4) Embarkation in Buenos Aires. Having embarked in Rio, this did not directly affect us, but with approximately 700-800 passengers beginning their Crown Princess adventure here, you can imagine what they must have gone through, having checked out of their hotels on the 7th, and arriving at the terminal only to learn that the Crown would not be able to dock until the morning of the 8th. It must have been a wild scene as those passengers scrambled for overnight accommodations, etc. I will have to leave it to those so affected to provide a narrative of their experience. Personally, our planned Buenos Aires tour did not occur as the tour company was somehow unaware that the Crown had been delayed. Luckily, we found another delightful couple in similar straits, so the four of us set off and enjoyed our own tour of Buenos Aires. It turned out to be a fun day for all of us.

5. Montevideo. With the Crown having missed its reserved berthing spot on January 8, the ship now found itself unable to dock on the morning of the 9th, as all Montevideo berths were occupied by ships that had previously reserved for that date. At the same time, it was not possible to bypass Montevideo, as that is a fueling and stores stop for the Crown. Without fuel and provisions, it would not have been possible to continue on the voyage. As a result, the Crown was forced to sail past Montevideo and anchor in the estuary until such time as a berth opened in early evening. During this time of waiting, arrangements were made for a barge to come alongside and replenish the Crown’s fuel supply. Still, needing stores, the Crown continued to wait until it was finally able to dock in Montevideo around 7:30 in the evening. While provisions were being brought on, passengers were allowed to go ashore from 8:00 – midnight to see what they could of Montevideo. Happily, the tour company we had made arrangements with accommodated us with a night tour that proved to be very interesting and gave us some sense of the city. Unhappily, however, not long after many passengers got off the ship, a thunderstorm moved over the city with lightning and soaking rains. Many passengers who went ashore to simply walk around the city were totally drenched within a ½ hour of leaving the ship and had to return aboard. Why there was no advice from the Captain or crew about the impending weather seems to be something of a mystery. Certainly the ship’s weather radar must have shown the approaching storm; passengers should have been so advised. In any case, the Crown had now gotten underway in the wee hours of January 10, fully 30 hours, or about 760 miles, behind schedule.

6. Falkland Islands. With the above-noted deficit, something in the itinerary had to give, and that proved to be the Falkland Islands. This proved to be distressing to many passengers, particularly to one woman whose son had been killed in the Falkland War of 1982. Her son was buried there and she had never had the opportunity to visit his grave. This trip was to be that time for her. In a public “coffee and conversation” event in the ship’s piazza, Captain Justin Lawes acknowledged how emotional it was for him to have to delete the Falkland stop from the itinerary, knowing of this passenger’s pilgrimage to her son’s grave. As it turns out, even had we attempted to make the Falkland stop, the weather would have prevented us from doing so. On average, the Falkland stop happens about 70% of the time, as tendering is necessary in that port and wave/weather conditions are often not favorable. In his public conversation event, Captain Lawes retold the story of his “worst” experience as a Captain when he had to leave 800 passengers stranded in Stanley (Falkland) because of a weather change during the day and a resulting inability to tender passengers back to the ship.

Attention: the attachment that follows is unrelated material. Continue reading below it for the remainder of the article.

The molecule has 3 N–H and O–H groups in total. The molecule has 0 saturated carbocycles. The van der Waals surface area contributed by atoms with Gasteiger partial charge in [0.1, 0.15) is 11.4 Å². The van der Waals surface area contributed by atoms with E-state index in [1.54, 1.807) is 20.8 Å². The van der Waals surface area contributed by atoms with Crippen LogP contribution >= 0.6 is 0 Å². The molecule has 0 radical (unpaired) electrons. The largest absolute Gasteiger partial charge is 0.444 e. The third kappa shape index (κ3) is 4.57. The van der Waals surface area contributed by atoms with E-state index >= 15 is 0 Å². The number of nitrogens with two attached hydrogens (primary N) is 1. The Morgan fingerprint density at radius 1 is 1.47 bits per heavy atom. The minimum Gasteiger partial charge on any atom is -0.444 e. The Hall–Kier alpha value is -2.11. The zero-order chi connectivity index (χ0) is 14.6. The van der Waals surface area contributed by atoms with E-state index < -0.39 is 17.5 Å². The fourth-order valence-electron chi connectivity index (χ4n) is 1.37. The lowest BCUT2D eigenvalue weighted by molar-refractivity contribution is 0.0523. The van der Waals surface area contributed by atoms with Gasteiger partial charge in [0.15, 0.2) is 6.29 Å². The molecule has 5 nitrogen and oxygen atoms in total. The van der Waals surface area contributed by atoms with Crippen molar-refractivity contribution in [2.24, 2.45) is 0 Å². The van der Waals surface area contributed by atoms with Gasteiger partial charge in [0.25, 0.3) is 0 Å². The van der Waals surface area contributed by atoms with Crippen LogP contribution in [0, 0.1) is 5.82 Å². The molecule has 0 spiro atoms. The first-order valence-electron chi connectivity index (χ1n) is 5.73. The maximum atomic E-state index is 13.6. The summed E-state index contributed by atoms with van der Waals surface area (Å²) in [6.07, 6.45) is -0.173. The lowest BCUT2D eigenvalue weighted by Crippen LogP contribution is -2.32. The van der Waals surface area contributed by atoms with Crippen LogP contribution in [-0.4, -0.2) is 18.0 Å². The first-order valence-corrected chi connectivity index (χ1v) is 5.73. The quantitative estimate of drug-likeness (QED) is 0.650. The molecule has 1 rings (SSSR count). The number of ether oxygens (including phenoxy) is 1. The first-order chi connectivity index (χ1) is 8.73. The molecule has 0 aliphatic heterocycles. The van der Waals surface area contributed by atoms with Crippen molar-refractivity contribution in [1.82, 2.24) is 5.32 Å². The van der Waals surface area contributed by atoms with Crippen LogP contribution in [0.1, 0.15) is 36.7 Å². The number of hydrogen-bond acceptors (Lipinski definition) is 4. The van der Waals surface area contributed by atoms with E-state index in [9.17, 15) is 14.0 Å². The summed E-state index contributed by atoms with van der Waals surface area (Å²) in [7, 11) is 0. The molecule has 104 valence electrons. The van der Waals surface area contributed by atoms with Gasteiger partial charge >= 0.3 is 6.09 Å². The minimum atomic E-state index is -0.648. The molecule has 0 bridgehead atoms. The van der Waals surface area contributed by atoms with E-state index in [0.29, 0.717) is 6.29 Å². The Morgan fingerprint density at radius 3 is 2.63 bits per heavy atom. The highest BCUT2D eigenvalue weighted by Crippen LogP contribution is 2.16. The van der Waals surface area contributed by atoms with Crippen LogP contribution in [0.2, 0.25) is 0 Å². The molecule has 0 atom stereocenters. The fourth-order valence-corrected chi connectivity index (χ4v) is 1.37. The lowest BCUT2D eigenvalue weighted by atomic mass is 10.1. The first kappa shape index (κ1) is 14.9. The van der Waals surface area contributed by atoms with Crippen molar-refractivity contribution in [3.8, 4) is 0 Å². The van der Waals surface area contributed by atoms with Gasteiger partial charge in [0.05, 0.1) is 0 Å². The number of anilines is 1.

7. Rest of the trip. The rest of the trip was uneventful, with the exception of two very minor fire incidents, both of which were quickly handled by the crew and without any inconvenience or danger to the passengers. As a way of adding something to the cruise after the earlier inconveniences and disappointments, the Crown did make an unscheduled visit to Chile’s Amalia Glacier, a glacier that originates in the Southern Patagonian Ice Field. This was a nice and appreciated plus.

8. Princess Makes it Right. As a gesture of good will, Princess went overboard (no pun intended) by providing a 100% credit to all passengers for the inconveniences encountered and ports missed on this cruise. The credit came in the form of a 50% on-board refundable credit and a 50% credit on a future cruise. Personally, we feel that this was very generous of Princess, particularly, as noted above, that most of the problems encountered on this cruise were things beyond Princess’ control. We thank Princess for this thoughtful gesture. We look forward to another Princess cruise.
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Cabin Review

Balcony
Cabin BB B615
Nice -- The usual balcony cabin on a Princess ship.
Aloha Deck Inside Cabins, Balcony Cabins, Suite Cabins